Autism Spectrum Disorder (ASD) affects 1 in 110 children in the United States. The Centers for Disease Control (CDC) estimates that there are currently 730,000 children in the U.S. between 0 and 21 with ASD. Language impairment is a common characteristic of ASD, commonly affecting the acquisition of more abstract language components (i.e. prepositions, adjectives) and concepts. Fifty percent of ASD individuals are unable to interpret or use spoken language in other than rudimentary ways, greatly inhibiting learning at all grade levels and settings. The value of language skills and comprehension to classroom learning is well established. Research shows that visual supports (images and videos) are an effective language support tool for children with ASD. However, existing visual instruction methods use isolated language elements and do not teach critical contextual relationships (such as generalization) between the real world and language representations. Based on prior research it is logical, but untested, that a structured application of video-like scenes and corresponding discrete images could accelerate acquisition of language skills and, by extension, learning by ASD children. The proposed project, Digital Interactive Scene Program for Language in Autism (DISPL- A) Phase II will give teachers the ability, via a web-based authoring environment, to create highly interactive lessons incorporating custom-animated scenes which will help ASD students improve, in progressive fashion, generalization and language skills. The DISPL-A Phase II innovation lies in the combination of six effective strategies for teaching language coupled with a sophisticated animation engine that generates custom animated scenes "on demand". Proven, effective instructional approaches are needed as the ASD population continues to grow. Researchers will evaluate the hypothesis: DISPL-A Phase II can (a) improve the ability to generalize, leading to (b) greater language ability, including complex sentence structure comprehension and use in children with autism. Research will be conducted as a single subject experimental design (Barlow, Nock and Herson, 2009;Kearns, 2005). A multiple baseline across behaviors design with a multiple probe component will be employed. DISPL-A Phase II extends the work begun in the successful DISPL-A Phase I effort and will be integrated into MTT's commercially successful product "VizZle(R)". Based on current sales and user growth rates of VizZle(R), DISPL-A Phase II may, in the next five years, be able to help 15%-30% of the estimated 730,000 children with ASD "learn how to learn" by improving language skills and generalization abilities.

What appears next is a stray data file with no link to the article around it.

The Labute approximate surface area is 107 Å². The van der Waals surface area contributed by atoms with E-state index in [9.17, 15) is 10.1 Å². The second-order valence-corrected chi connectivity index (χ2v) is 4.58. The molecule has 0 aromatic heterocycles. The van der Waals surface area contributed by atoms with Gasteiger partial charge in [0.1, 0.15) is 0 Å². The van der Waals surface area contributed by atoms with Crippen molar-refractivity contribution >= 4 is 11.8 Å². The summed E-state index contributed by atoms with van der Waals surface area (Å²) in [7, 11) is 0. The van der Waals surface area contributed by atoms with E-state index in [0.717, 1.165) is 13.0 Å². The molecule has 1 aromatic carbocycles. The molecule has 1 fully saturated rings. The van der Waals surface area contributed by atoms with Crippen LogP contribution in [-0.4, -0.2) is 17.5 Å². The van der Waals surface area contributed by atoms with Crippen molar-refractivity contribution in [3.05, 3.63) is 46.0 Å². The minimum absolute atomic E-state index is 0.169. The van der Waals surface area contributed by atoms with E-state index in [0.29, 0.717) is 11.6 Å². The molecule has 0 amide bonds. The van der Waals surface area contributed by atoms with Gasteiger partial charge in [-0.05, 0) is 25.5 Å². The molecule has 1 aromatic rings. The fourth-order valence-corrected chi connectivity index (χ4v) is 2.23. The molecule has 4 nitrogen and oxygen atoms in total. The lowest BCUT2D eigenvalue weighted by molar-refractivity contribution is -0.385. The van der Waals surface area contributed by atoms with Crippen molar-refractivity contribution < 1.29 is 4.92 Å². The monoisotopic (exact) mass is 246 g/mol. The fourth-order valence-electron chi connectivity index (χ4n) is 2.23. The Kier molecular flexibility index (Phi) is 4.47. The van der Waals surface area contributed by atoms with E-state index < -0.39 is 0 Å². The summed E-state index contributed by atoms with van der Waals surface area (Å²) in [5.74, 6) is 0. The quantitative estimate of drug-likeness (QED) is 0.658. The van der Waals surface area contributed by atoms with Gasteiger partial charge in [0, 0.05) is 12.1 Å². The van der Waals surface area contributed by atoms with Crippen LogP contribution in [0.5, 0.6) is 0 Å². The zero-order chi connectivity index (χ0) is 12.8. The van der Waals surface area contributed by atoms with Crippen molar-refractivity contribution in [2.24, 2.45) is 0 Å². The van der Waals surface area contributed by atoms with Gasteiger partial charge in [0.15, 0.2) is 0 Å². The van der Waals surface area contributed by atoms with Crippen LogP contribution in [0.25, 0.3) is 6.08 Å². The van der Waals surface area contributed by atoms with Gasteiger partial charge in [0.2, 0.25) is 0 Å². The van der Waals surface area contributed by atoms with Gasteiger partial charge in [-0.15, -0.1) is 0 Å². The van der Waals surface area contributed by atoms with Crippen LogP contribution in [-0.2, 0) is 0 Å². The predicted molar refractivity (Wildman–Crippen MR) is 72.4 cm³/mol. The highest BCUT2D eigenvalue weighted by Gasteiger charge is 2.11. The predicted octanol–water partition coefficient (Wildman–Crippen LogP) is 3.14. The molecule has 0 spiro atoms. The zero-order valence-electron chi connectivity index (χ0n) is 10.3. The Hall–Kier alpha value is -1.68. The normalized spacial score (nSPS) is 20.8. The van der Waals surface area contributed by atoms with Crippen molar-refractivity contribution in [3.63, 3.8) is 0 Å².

With an estimated 730,000 U.S. school-age children currently with autism, and a high growth rate over the last 20 years, effective and practical autism treatments are needed. There is currently no treatment except educational development of communication capabilities. Visually-based language tools are considered one of the most effective means of developing language skills. A web-based system easily accessible by all caregivers could provide a valuable and inexpensive means of assisting individuals with ASD.